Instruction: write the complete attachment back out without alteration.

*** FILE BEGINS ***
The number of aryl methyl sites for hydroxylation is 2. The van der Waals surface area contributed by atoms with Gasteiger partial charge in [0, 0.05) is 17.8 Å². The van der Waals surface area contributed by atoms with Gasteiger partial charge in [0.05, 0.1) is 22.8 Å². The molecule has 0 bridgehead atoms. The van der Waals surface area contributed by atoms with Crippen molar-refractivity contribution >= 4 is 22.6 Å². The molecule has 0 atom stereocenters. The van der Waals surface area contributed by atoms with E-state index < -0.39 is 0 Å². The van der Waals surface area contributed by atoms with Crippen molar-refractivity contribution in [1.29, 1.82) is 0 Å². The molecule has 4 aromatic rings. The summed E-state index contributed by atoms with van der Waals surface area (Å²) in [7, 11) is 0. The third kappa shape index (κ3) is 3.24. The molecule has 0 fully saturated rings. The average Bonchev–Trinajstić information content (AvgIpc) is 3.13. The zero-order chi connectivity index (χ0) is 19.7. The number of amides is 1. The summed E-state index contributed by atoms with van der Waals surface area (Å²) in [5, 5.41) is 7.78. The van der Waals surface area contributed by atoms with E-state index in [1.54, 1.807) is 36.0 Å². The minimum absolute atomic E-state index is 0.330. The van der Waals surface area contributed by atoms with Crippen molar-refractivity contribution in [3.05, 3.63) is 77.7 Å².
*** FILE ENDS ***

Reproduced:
The number of aryl methyl sites for hydroxylation is 2. The van der Waals surface area contributed by atoms with Gasteiger partial charge in [0, 0.05) is 17.8 Å². The van der Waals surface area contributed by atoms with Gasteiger partial charge in [0.05, 0.1) is 22.8 Å². The molecule has 0 bridgehead atoms. The van der Waals surface area contributed by atoms with Crippen molar-refractivity contribution >= 4 is 22.6 Å². The molecule has 0 atom stereocenters. The van der Waals surface area contributed by atoms with E-state index < -0.39 is 0 Å². The van der Waals surface area contributed by atoms with Crippen molar-refractivity contribution in [1.29, 1.82) is 0 Å². The molecule has 4 aromatic rings. The summed E-state index contributed by atoms with van der Waals surface area (Å²) in [7, 11) is 0. The third kappa shape index (κ3) is 3.24. The molecule has 0 fully saturated rings. The average Bonchev–Trinajstić information content (AvgIpc) is 3.13. The zero-order chi connectivity index (χ0) is 19.7. The number of amides is 1. The summed E-state index contributed by atoms with van der Waals surface area (Å²) in [5, 5.41) is 7.78. The van der Waals surface area contributed by atoms with E-state index in [1.54, 1.807) is 36.0 Å². The minimum absolute atomic E-state index is 0.330. The van der Waals surface area contributed by atoms with Crippen molar-refractivity contribution in [3.05, 3.63) is 77.7 Å².